tlb 31 October 2016

Cash is still sort of king

MotorTrade wrote:

Deposit contributions are from the finance house not the Retailer. So not only would you get the £2500, but you could also get a discount off the car too. Giving a total at least £2500 more than your 'cash' discount. You are actually doing yourself a disservice by being so naïve. Also, to do some simple maths, if its 0% finance and you're getting £2500 for doing it...how is that not much difference? Good old saying; If it appreciates buy it, if it depreciates lease it. As it might now be obvious, I work in Sales. Have done for 6 Years. Cash is most defiantly not king. In fact its so far away from being a King that if you asked to knock anything off, It would be the wing mirrors

You are 100% right about the deposit contributions - the finance house will provide you with a discount on top of whatever you can negotiate with the dealer. However the fact remains that PCP interest rates are still generally at 5-6% or higher - this is quite a lot to pay for a loan, and certainly more than you can guarantee returning on a low risk investment. The optimal path is to take out the full PCP package - and then pay it off straight away if you have the cash to do so - there is nothing stopping you doing this - and the finance company is not allowed to penalise you for doing it. That way you get the advantage of the deposit contribution, and avoid getting stung for the PCP loan.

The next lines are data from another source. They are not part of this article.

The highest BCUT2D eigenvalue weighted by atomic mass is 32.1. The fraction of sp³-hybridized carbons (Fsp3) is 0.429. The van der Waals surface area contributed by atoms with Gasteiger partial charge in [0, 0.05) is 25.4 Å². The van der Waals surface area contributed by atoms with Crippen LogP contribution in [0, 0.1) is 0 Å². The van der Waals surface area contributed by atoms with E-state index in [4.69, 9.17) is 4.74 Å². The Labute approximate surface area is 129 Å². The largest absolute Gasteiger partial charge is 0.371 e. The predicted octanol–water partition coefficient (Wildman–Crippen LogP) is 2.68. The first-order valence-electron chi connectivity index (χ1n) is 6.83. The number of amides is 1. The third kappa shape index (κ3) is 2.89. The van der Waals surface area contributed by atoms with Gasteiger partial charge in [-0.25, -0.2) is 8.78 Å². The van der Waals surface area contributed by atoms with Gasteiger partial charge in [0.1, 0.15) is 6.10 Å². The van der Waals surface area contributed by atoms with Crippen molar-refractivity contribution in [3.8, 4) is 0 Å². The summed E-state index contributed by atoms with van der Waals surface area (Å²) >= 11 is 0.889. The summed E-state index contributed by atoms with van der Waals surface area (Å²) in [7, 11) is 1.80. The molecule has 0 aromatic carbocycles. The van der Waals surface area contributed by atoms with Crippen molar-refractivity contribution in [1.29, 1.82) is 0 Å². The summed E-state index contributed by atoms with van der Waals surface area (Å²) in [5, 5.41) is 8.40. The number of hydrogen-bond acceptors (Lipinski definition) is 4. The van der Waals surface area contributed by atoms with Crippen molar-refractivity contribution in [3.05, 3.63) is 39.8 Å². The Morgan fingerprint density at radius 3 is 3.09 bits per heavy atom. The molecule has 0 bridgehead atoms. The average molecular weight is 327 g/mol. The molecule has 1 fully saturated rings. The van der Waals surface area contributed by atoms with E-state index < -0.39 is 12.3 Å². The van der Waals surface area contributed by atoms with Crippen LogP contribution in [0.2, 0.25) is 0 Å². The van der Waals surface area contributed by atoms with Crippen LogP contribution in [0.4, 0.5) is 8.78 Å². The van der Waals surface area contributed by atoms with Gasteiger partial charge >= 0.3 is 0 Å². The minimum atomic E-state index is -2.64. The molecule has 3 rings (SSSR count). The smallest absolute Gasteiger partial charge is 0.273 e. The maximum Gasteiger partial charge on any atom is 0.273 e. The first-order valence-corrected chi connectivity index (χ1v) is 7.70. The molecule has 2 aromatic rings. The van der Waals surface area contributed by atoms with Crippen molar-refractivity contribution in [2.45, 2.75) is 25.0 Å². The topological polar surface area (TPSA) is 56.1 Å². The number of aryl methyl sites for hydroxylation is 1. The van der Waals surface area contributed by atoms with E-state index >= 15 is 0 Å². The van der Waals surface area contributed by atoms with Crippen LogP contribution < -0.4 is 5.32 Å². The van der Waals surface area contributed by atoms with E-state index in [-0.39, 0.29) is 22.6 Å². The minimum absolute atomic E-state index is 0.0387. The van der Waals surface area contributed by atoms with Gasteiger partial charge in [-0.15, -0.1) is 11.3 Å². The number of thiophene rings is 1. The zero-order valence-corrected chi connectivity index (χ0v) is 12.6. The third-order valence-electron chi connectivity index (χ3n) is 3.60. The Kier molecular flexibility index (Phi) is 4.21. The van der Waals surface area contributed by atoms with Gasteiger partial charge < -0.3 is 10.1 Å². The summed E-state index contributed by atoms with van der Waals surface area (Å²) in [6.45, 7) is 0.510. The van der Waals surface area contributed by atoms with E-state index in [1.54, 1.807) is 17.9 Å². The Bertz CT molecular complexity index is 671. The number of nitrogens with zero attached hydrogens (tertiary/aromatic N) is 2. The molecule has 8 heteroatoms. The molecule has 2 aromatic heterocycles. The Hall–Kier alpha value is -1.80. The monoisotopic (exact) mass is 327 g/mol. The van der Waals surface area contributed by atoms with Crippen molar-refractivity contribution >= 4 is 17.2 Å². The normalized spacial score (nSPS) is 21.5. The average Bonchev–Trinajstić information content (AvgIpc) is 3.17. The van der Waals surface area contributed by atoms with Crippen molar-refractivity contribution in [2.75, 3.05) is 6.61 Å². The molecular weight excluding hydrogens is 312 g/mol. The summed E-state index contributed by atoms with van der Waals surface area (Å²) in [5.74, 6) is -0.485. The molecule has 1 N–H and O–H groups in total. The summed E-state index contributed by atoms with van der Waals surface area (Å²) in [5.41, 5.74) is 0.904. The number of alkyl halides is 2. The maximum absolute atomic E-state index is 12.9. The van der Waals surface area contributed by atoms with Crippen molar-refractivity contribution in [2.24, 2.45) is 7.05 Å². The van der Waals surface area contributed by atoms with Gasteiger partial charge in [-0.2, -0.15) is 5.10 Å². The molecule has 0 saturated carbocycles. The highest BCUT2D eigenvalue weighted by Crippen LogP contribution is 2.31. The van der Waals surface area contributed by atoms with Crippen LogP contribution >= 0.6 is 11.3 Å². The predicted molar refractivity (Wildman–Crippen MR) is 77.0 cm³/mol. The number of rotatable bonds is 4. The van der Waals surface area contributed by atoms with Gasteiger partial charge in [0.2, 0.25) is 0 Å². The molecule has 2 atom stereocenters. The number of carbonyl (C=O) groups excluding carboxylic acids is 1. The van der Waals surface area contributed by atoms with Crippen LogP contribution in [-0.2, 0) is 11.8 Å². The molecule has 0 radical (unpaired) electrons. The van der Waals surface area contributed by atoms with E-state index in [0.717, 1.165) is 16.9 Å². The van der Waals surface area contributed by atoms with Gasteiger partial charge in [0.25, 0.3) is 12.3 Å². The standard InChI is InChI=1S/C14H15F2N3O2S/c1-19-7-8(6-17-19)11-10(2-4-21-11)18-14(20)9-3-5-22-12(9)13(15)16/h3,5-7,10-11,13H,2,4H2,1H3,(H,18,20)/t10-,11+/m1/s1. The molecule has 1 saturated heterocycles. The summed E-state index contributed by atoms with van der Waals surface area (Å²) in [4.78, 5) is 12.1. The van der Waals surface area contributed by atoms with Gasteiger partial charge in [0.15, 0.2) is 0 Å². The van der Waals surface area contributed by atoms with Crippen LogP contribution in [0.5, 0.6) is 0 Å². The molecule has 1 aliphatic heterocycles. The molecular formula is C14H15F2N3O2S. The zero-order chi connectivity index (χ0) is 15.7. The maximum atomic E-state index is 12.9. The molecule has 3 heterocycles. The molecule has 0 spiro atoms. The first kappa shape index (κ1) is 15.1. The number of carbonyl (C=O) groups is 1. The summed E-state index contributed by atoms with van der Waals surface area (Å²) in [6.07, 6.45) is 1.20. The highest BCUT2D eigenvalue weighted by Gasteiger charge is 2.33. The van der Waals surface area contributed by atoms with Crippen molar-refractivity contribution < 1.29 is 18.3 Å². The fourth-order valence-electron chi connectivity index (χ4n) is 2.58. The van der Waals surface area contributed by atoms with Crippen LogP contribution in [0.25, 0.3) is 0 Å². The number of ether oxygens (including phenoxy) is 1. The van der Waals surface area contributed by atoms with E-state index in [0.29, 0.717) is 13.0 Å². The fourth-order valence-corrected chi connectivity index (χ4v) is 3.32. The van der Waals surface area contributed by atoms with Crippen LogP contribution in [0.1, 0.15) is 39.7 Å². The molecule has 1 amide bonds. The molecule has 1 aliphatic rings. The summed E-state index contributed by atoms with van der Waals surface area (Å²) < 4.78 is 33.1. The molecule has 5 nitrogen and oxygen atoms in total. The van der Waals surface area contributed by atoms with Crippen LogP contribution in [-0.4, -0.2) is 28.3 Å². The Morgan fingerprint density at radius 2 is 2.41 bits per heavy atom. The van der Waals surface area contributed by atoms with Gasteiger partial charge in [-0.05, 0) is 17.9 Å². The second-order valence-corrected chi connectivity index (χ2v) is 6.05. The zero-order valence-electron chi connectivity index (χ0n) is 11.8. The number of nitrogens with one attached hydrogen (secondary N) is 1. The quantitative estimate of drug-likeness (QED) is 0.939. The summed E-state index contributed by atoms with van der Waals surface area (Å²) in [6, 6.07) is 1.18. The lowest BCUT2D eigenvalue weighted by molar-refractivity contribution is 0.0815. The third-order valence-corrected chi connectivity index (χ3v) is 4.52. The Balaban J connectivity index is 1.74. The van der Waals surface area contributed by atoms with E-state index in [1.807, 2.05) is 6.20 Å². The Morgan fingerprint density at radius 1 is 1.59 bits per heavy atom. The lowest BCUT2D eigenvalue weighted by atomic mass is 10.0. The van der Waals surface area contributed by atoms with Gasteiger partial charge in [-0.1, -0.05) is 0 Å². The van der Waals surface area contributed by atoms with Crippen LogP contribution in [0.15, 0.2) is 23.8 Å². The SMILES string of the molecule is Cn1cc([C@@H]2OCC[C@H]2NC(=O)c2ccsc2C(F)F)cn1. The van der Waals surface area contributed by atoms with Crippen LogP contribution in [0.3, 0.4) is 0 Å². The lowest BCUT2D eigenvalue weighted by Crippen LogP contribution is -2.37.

centenary 30 October 2016

Excess mileage charge on most

Excess mileage charge on most PCP's is a reasonable 6 to 9p per mile. Even if you do 2000 excess miles at 8ppm, that only another £160 a year. Any deal charging over 10p per mile should be avoided because its very hard to determine what your mileage per year is going to be. Over estimate the mileage and you'll pay a higher monthly payment. Under estimate by too much and the bill will be bigger than expected.